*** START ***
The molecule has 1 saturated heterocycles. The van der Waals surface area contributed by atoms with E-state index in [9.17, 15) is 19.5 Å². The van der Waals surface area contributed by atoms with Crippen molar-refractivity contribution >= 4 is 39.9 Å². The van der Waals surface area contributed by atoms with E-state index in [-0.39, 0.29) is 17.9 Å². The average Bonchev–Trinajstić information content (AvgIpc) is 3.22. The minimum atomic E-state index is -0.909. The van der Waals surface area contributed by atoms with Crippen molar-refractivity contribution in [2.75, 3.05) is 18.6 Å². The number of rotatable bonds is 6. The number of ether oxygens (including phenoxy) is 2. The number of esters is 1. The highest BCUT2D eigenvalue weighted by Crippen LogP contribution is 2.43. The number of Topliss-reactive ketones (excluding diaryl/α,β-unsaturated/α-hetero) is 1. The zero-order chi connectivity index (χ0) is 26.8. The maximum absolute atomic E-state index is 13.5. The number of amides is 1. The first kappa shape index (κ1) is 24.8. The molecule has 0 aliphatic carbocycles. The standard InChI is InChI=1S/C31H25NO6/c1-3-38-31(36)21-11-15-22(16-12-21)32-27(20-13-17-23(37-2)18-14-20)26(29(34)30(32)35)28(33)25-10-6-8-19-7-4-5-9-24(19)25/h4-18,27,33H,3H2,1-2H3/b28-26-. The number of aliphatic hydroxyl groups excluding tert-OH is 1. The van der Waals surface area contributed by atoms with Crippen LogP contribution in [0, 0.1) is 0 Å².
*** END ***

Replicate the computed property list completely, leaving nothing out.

The molecule has 1 saturated heterocycles. The van der Waals surface area contributed by atoms with E-state index in [9.17, 15) is 19.5 Å². The van der Waals surface area contributed by atoms with Crippen molar-refractivity contribution >= 4 is 39.9 Å². The van der Waals surface area contributed by atoms with E-state index in [-0.39, 0.29) is 17.9 Å². The average Bonchev–Trinajstić information content (AvgIpc) is 3.22. The minimum atomic E-state index is -0.909. The van der Waals surface area contributed by atoms with Crippen molar-refractivity contribution in [2.75, 3.05) is 18.6 Å². The number of rotatable bonds is 6. The number of ether oxygens (including phenoxy) is 2. The number of esters is 1. The highest BCUT2D eigenvalue weighted by Crippen LogP contribution is 2.43. The number of Topliss-reactive ketones (excluding diaryl/α,β-unsaturated/α-hetero) is 1. The zero-order chi connectivity index (χ0) is 26.8. The maximum absolute atomic E-state index is 13.5. The number of amides is 1. The first kappa shape index (κ1) is 24.8. The molecule has 0 aliphatic carbocycles. The standard InChI is InChI=1S/C31H25NO6/c1-3-38-31(36)21-11-15-22(16-12-21)32-27(20-13-17-23(37-2)18-14-20)26(29(34)30(32)35)28(33)25-10-6-8-19-7-4-5-9-24(19)25/h4-18,27,33H,3H2,1-2H3/b28-26-. The number of aliphatic hydroxyl groups excluding tert-OH is 1. The van der Waals surface area contributed by atoms with Crippen LogP contribution in [0, 0.1) is 0 Å².